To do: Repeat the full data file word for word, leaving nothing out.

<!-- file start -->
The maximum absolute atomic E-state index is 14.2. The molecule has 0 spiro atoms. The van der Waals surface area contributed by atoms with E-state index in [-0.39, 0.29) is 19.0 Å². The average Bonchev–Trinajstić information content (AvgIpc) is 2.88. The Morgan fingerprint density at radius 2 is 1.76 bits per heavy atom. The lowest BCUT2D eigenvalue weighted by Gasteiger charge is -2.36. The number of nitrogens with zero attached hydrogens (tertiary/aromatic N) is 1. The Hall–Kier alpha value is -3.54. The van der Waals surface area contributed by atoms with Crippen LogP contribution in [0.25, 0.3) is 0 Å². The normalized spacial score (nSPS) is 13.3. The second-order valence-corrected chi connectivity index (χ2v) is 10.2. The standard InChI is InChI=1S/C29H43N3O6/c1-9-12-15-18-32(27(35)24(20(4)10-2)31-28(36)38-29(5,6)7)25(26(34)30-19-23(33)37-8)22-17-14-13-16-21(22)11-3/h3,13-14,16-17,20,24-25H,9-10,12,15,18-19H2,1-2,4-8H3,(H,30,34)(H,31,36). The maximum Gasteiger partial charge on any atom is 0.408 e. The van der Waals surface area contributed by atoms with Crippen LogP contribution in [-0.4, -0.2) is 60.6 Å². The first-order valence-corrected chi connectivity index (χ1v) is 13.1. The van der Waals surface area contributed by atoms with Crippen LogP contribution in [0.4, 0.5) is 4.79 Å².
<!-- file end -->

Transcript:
The maximum absolute atomic E-state index is 14.2. The molecule has 0 spiro atoms. The van der Waals surface area contributed by atoms with E-state index in [-0.39, 0.29) is 19.0 Å². The average Bonchev–Trinajstić information content (AvgIpc) is 2.88. The Morgan fingerprint density at radius 2 is 1.76 bits per heavy atom. The lowest BCUT2D eigenvalue weighted by Gasteiger charge is -2.36. The number of nitrogens with zero attached hydrogens (tertiary/aromatic N) is 1. The Hall–Kier alpha value is -3.54. The van der Waals surface area contributed by atoms with Crippen LogP contribution in [0.25, 0.3) is 0 Å². The normalized spacial score (nSPS) is 13.3. The second-order valence-corrected chi connectivity index (χ2v) is 10.2. The standard InChI is InChI=1S/C29H43N3O6/c1-9-12-15-18-32(27(35)24(20(4)10-2)31-28(36)38-29(5,6)7)25(26(34)30-19-23(33)37-8)22-17-14-13-16-21(22)11-3/h3,13-14,16-17,20,24-25H,9-10,12,15,18-19H2,1-2,4-8H3,(H,30,34)(H,31,36). The maximum Gasteiger partial charge on any atom is 0.408 e. The van der Waals surface area contributed by atoms with Crippen LogP contribution in [-0.4, -0.2) is 60.6 Å². The first-order valence-corrected chi connectivity index (χ1v) is 13.1. The van der Waals surface area contributed by atoms with Crippen LogP contribution in [0.4, 0.5) is 4.79 Å².